| 22.1°C Belfast

Women TDs take prominent roles on Sinn Fein’s front bench

The party unveiled its new team on Thursday.


Sinn Fein leader Mary Lou McDonald unveiled her new team at Leinster House in Dublin (Aine McMahon/PA)

Sinn Fein leader Mary Lou McDonald unveiled her new team at Leinster House in Dublin (Aine McMahon/PA)

Sinn Fein leader Mary Lou McDonald unveiled her new team at Leinster House in Dublin (Aine McMahon/PA)

Sinn Fein has promoted six female TDs to its front bench as the party gets set to lead the Opposition.

Party leader Mary Lou McDonald unveiled the frontbench team which will shadow the Government in the new Dail on Thursday.

Ms McDonald said that TDs Pearse Doherty and Eoin O Broin would remain as the party’s spokesmen for finance and housing respectively.

TD Louise O’Reilly would become the party’s enterprise and employment spokeswoman, after previously holding the role of health spokeswoman.

Other female TDs to be given roles were Mairead Farrell (public expenditure and reform), Rose Conway-Walsh (higher education), Claire Kerrane (social protection), Kathleen Funchion (children) and Imelda Munster (media and tourism).

TD Padraig MacLochlainn is to be Sinn Fein’s chief whip. Other front bench spokesmen are Matt Carthy (agriculture), Donnchadh O Laoghaire (education), Darren O’Rourke (climate action), Martin Kenny (justice), John Brady (foreign affairs) and Aengus O Snodaigh (Gaeilge).

Ms McDonald said the party would “provide constructive and critical opposition to this Government. We will hold them to account, working with other parties in the opposition to do so”.

“We will hold the Government to account, bring forward solutions and continue championing the change that so many people want. I am very proud of our new frontbench team and the fact that we have strong representation from rural Ireland, as well as our cities,” she said.

Meanwhile, Fine Gael leader Leo Varadkar has insisted that the best people were chosen to become junior ministers, and added that there were no hard feelings between himself and TDs who were not promoted.

Taoiseach Micheal Martin defended the appointment of junior ministers, including Dara Calleary as chief whip.

He told RTE: “I need an experienced, able person who knows Dail Eireann to pull this together in terms of the legislative programme.”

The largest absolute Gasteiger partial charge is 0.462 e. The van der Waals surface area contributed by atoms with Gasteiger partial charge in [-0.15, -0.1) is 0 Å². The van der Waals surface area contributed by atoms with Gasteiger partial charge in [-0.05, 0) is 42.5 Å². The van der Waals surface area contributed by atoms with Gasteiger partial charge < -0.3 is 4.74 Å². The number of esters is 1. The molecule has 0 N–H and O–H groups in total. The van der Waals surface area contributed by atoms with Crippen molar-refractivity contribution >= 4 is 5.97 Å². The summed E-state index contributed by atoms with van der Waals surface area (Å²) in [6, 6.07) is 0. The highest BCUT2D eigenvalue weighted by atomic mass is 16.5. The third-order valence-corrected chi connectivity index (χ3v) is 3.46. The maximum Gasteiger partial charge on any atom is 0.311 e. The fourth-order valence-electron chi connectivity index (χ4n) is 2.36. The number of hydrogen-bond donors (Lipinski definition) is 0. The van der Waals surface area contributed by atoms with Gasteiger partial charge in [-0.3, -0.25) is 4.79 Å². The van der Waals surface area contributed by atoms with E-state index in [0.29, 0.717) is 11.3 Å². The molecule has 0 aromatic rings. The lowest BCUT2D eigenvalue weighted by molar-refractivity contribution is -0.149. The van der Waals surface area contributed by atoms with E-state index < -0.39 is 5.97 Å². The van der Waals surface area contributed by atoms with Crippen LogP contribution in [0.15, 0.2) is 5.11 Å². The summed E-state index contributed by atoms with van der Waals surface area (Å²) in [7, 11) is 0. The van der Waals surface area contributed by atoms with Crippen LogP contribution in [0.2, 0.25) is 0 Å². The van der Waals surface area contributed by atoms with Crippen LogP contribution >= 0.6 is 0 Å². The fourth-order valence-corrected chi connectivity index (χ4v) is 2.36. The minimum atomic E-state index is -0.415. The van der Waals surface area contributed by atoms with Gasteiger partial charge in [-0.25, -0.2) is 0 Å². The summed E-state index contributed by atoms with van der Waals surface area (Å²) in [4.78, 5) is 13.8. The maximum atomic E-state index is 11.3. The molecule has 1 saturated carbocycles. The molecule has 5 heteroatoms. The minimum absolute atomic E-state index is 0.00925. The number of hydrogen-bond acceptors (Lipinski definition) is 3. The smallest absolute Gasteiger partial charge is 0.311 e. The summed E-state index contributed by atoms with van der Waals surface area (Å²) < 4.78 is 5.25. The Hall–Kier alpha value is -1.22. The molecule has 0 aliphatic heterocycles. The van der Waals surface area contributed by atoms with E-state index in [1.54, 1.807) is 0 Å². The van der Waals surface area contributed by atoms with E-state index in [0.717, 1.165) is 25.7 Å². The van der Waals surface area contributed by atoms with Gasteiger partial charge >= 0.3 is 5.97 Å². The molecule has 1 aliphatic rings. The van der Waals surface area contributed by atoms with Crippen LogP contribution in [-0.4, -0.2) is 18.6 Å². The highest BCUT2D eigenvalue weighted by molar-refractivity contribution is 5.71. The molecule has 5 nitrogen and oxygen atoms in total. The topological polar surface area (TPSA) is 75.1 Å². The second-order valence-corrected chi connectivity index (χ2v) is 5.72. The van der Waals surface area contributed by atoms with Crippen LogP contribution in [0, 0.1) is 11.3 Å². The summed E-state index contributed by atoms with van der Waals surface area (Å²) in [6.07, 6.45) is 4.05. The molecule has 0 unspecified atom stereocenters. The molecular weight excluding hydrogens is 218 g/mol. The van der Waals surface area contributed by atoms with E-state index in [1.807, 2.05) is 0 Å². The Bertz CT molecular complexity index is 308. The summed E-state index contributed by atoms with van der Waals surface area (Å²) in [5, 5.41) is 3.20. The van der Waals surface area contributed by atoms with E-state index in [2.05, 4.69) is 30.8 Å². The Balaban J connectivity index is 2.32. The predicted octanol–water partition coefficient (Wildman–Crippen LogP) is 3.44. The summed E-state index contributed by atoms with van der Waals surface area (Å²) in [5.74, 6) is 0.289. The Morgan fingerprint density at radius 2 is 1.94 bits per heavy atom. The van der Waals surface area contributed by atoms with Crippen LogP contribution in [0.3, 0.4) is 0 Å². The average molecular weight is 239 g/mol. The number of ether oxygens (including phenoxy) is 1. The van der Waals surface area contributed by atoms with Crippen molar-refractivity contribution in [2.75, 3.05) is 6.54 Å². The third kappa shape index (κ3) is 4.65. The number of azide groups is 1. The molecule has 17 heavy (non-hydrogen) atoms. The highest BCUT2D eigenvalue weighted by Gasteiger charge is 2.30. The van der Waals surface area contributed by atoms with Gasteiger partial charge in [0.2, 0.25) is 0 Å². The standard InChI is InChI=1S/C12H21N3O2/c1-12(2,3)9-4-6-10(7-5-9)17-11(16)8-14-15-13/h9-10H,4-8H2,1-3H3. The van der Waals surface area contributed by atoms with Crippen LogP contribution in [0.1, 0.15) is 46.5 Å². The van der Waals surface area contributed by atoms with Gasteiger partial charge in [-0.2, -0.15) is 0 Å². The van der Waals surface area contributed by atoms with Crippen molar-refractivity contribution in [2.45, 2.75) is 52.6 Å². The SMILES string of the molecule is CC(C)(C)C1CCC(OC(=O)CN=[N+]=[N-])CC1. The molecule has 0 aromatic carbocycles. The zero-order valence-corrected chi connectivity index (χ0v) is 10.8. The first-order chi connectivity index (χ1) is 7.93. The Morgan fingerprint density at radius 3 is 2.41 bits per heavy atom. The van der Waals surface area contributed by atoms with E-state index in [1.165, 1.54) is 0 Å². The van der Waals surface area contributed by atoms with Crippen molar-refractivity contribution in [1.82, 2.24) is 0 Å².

He added: “In our case there was anticipation, maybe understandably from many people, to become a minister and unfortunately we did not have enough positions.”

Mr Martin had been expected to address the geographical imbalance after the Government was criticised for not appointing any senior ministers from a constituency in the west of Ireland.

While recently demoted ministers are usually given a junior minister role, there were more deputies seeking to be appointed than there were seats available so disappointment for some was inevitable.

Mr Varadkar said: “In terms of the appointments, as leader of Fine Gael, I had to go through 28 different TDs to come up with a final seven – you would usually have double the number.

“We had to take into account who the best people for the job would be – issues like geography and gender and so on. However, the overriding consideration was to pick the best people for the job.”

Former education minister Joe McHugh refused to take a junior position, while ex-housing minister Eoghan Murphy was not reappointed by Mr Varadkar.

Mr McHugh was offered his choice of a range of junior ministries but turned them down when it became clear he could not have a post in European affairs or tourism.

Mr Varadkar said: “Joe and I are good friends, we go back a long way. He was keen to have a bigger role but the role he wanted as minister for European affairs was not available – that had to go to someone in Fianna Fail.

“I would have liked him to have served as a minister of state again but he made his decision and I totally respect that.”

On Mr Murphy, the party leader said: “Eoghan had asked not to be considered for a ministry. I met Eoghan for a few drinks last night and we’re still very good friends and he is full of ideas and thoughts for the future.”

The 17 junior ministers, combined with the 15 Cabinet ministers and three “super junior” ministers, make the Government one of the largest in history.